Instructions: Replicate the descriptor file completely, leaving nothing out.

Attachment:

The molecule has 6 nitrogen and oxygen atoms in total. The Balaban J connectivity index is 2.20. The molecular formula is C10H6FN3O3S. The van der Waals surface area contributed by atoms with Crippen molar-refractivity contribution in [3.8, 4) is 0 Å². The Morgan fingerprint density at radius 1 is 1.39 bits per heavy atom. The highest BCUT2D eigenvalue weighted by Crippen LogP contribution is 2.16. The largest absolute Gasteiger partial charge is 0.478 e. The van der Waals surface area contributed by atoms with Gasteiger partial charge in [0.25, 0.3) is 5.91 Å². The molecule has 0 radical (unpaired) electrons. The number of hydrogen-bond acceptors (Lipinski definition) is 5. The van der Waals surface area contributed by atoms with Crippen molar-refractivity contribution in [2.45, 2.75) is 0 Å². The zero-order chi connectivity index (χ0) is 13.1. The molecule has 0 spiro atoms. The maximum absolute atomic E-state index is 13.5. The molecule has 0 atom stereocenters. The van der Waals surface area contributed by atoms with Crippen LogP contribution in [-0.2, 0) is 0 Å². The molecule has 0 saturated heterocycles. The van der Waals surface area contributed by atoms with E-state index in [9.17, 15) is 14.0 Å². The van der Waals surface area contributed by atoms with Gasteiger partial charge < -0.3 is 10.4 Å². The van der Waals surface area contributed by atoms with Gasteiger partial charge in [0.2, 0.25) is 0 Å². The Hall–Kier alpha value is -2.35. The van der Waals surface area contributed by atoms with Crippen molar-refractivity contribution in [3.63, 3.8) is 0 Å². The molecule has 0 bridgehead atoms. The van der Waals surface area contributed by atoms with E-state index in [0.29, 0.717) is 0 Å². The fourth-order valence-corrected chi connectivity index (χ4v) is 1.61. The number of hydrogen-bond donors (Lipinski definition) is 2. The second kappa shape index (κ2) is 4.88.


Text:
The molecule has 6 nitrogen and oxygen atoms in total. The Balaban J connectivity index is 2.20. The molecular formula is C10H6FN3O3S. The van der Waals surface area contributed by atoms with Crippen molar-refractivity contribution in [3.8, 4) is 0 Å². The Morgan fingerprint density at radius 1 is 1.39 bits per heavy atom. The highest BCUT2D eigenvalue weighted by Crippen LogP contribution is 2.16. The largest absolute Gasteiger partial charge is 0.478 e. The van der Waals surface area contributed by atoms with Gasteiger partial charge in [0.25, 0.3) is 5.91 Å². The molecule has 0 radical (unpaired) electrons. The number of hydrogen-bond acceptors (Lipinski definition) is 5. The van der Waals surface area contributed by atoms with Crippen molar-refractivity contribution in [2.45, 2.75) is 0 Å². The zero-order chi connectivity index (χ0) is 13.1. The molecule has 0 spiro atoms. The maximum absolute atomic E-state index is 13.5. The molecule has 0 atom stereocenters. The van der Waals surface area contributed by atoms with Crippen LogP contribution in [-0.2, 0) is 0 Å². The molecule has 0 saturated heterocycles. The van der Waals surface area contributed by atoms with E-state index in [9.17, 15) is 14.0 Å². The van der Waals surface area contributed by atoms with Gasteiger partial charge < -0.3 is 10.4 Å². The van der Waals surface area contributed by atoms with Gasteiger partial charge in [0.2, 0.25) is 0 Å². The Hall–Kier alpha value is -2.35. The van der Waals surface area contributed by atoms with Crippen molar-refractivity contribution in [3.63, 3.8) is 0 Å². The molecule has 0 bridgehead atoms. The van der Waals surface area contributed by atoms with E-state index in [0.29, 0.717) is 0 Å². The fourth-order valence-corrected chi connectivity index (χ4v) is 1.61. The number of hydrogen-bond donors (Lipinski definition) is 2. The second kappa shape index (κ2) is 4.88.